In the case that you haven't generated enough rep to post a comment (50) - but you have enough to speak in chat (20) - you can use the chatroom and ask someone else to post a comment for you.
My opinion is that Stack Overflow exists for those questions. Having redundant Q&A for the same questions doesn't seem helpful to me.
But I'd be willing to go along with the rest of the community if they decide we should allow them.
I don't think it matters what the content or circumstances around the question are. I cannot think of an example of a question along the lines of "Where is the code for X?" isn't an XY problem.
The following example scenario was provided as a counter argument to this:
"I may know how to implement an achievement for picking up a ...
It depends on how you interpret the term "hacking".
Questions about modding a game (i.e. to add to or modify features of an existing game to make it more fun or more challenging) are on-topic.
Questions about modifying a game in such a way that you gain an unfair advantage over other players (i.e. in an online/multiplayer game), then it's off-topic, as it'...
The problem here, touched on in Byte56's answer, is that there's a lot more to game development than just graphics programming. By explicitly accepting general graphics programming questions to the extent that they get equal billing in the site name, the whole topic becomes skewed and this site becomes more of a "graphics programming and this other stuff" ...
I think we already get those questions, and I don't recall seeing any of them closed because they weren't game development related. GDSE gets a lot of questions that are not specific to game development, and we are actually pretty lenient in our acceptance of these questions. We still accept them because there's nowhere else in the SE network that fits ...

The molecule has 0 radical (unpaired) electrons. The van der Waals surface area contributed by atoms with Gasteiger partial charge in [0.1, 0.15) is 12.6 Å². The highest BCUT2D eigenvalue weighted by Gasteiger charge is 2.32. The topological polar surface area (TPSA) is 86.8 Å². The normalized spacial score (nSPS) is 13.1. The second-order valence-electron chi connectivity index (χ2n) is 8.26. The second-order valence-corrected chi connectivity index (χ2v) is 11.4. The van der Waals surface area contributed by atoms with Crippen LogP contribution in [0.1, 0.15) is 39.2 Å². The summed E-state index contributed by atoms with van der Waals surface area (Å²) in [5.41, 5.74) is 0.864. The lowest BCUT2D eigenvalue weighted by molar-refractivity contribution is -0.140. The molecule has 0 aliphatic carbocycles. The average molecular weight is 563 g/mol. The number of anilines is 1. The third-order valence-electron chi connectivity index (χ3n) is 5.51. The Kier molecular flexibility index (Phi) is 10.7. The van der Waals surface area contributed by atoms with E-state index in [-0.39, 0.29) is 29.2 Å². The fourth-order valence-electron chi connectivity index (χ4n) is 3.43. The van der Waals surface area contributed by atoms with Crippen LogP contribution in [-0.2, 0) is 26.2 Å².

This is most likely the 'Favorite Tag' feature in action. Similar to the main site:
Tags you have marked as favorite will show up with a yellow background. In the case of the iOS app, the theme is slightly different, so they show up with a blue tint.
General graphics programming questions that are not directly game development related are on-topic on this site. From the help page:
A good rule of thumb is to ask yourself... Would a professional game
developer give me a better/different/more specific answer to this
question than other programmers? If yes, then feel free to ask it here.
The above ...
A good clue is the first comment:
I'm not sure if I completely understand your question...
If other users have trouble understanding your question, they usually won't answer it. (Since you probably don't want answers from users who misunderstand the question)
It looks like your question outlines a viable approach to getting the behaviour you want. So ...
Getting your answers upvoted one of the fastest ways to increase your reputation (+10 rep per upvote).
I suggest you build nice, full-fledged answers around the input you want to share with the OP, as long as the answer actually answers the question.
Writing good answers will get you the rep you need in no time!
It depends. It might be here on GDSE, StackOverflow, Computer Graphics, or possibly others. The general rule I apply is which sort of expert would give the best answer to my problem. If the nature of the question is such that a game developer would give you a better answer, then GDSE is an appropriate place to ask. If it's more of a general programming ...
My personal opinion on this matter: Game related utilities are functionally identical to mods: they allow people to make changes to their game or their individual game state to suit their playstyle better. there is not much difference between developing a mod that gives you more points to spend versus a savegame editor to just give you those points directly.